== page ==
Surfaces that slide upon one another can be lubricated by one of two mechanisms, (a) heavily loaded surfaces working at low speed depending upon the oiliness of the lubricant and (b) high-speed bearings depending upon its viscosity. In the latter, conditions must be adjusted so that an adequate supply of lubricant will be provided and an opportunity given for it to be trapped between the surfaces and actually to wedge them apart. The bearing must therefore have a certain clearance over the journal. Oil-grooves must supply means for the oil to enter the bearing and the assurance that it cannot escape without doing its work. In general, they should not be placed on the loaded side of the bearing. The tendency is to draw the oil from the point of minimum pressure through that at which the pressure is the maximum, and for the oil to spread out and travel in a spiral along the bearing toward the ends.
With a view to making an investigation of the behavior of the oil after it has reached the bearing, a visual study was made by means of a glass bearing and the results were reproduced by a film, the action of the lubricant being made visible by introducing into the oil a small quantity of dyed glycerine solution of about the same viscosity as the oil. A description is given of the results obtained.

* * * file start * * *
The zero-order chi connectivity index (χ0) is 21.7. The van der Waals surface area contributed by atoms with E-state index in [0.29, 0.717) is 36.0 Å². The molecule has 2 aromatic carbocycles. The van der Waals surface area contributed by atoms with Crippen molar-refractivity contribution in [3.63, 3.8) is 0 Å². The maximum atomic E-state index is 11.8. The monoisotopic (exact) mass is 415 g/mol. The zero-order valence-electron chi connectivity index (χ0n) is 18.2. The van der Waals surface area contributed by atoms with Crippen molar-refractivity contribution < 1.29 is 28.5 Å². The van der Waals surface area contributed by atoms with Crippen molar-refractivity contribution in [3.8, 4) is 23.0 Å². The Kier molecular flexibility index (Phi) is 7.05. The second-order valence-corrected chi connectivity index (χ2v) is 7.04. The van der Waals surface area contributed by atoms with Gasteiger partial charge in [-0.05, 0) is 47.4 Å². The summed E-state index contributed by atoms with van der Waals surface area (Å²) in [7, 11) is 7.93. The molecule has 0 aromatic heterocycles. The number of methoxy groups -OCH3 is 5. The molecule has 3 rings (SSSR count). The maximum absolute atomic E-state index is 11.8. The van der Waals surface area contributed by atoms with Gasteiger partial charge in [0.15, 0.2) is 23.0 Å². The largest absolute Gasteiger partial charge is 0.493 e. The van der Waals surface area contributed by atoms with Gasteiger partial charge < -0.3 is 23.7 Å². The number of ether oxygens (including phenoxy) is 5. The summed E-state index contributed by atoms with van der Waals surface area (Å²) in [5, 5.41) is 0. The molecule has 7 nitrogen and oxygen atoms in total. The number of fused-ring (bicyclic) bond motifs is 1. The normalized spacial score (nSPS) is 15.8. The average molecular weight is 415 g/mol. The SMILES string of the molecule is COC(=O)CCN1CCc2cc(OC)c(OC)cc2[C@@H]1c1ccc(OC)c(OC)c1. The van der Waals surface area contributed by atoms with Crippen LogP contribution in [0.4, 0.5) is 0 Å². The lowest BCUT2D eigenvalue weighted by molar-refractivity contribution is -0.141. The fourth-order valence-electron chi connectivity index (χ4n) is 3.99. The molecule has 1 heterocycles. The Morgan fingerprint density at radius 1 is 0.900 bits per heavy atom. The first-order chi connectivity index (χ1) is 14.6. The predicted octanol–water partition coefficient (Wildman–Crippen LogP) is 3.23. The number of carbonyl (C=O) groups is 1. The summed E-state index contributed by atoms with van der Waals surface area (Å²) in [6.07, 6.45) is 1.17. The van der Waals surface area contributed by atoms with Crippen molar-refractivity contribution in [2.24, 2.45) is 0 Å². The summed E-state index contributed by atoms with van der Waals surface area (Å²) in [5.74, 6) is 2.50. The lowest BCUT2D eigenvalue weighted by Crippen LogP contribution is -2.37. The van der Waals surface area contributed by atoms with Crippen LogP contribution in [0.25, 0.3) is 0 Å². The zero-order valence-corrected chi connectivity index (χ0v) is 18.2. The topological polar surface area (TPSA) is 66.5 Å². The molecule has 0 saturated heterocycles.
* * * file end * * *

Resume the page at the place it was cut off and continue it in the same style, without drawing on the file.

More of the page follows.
It is a well-recognized fact, at least in literature, that two sliding surfaces can be lubricated by one or the other of two mechanisms. One, occurring primarily in bearings that are heavily loaded and working at slow speed, is due to oiliness. The other is due to the viscosity of the lubricant and is called fluid-film lubrication. This consists of a film of fluid that is maintained between the two rubbing surfaces in spite of the load that may be carried and is the type that must be maintained in high-speed bearings. By high-speed bearings are meant bearings such as those of automobile engines and, of course, all bearings operating at higher speeds.
The fluid film is formed by the action of the lubricant in adhering to the journal, and, in the case of a revolving journal, in dragging the lubricant along with it between the rubbing surfaces. Conditions must therefore be adjusted so that an adequate supply of lubricant will be provided and an opportunity be given for it to be trapped between the rubbing surfaces and actually to wedge them apart. Consequently, the bearing must have a certain clearance over the journal. In addition to the proper clearance, a certain flow of oil through the bearing must be present from some point at which the journal can pick it up, through the portion that is carrying the load and out at some other point.
A bearing fitted with the proper clearance normally has all the exit space for the used oil that is required and at times the end leakage from bearings is entirely too high. Another item that is important in designing bearings is the providing of a proper means for the entrance of the oil into the bearing and the assurance that the oil cannot escape without doing its work. This requires that oil-grooves be in the proper location for the oil-supply, and making sure that no oil-grooves are located where a surface for carrying the load should be located. In general, no oil-grooves should be placed in the loaded side of the bearing.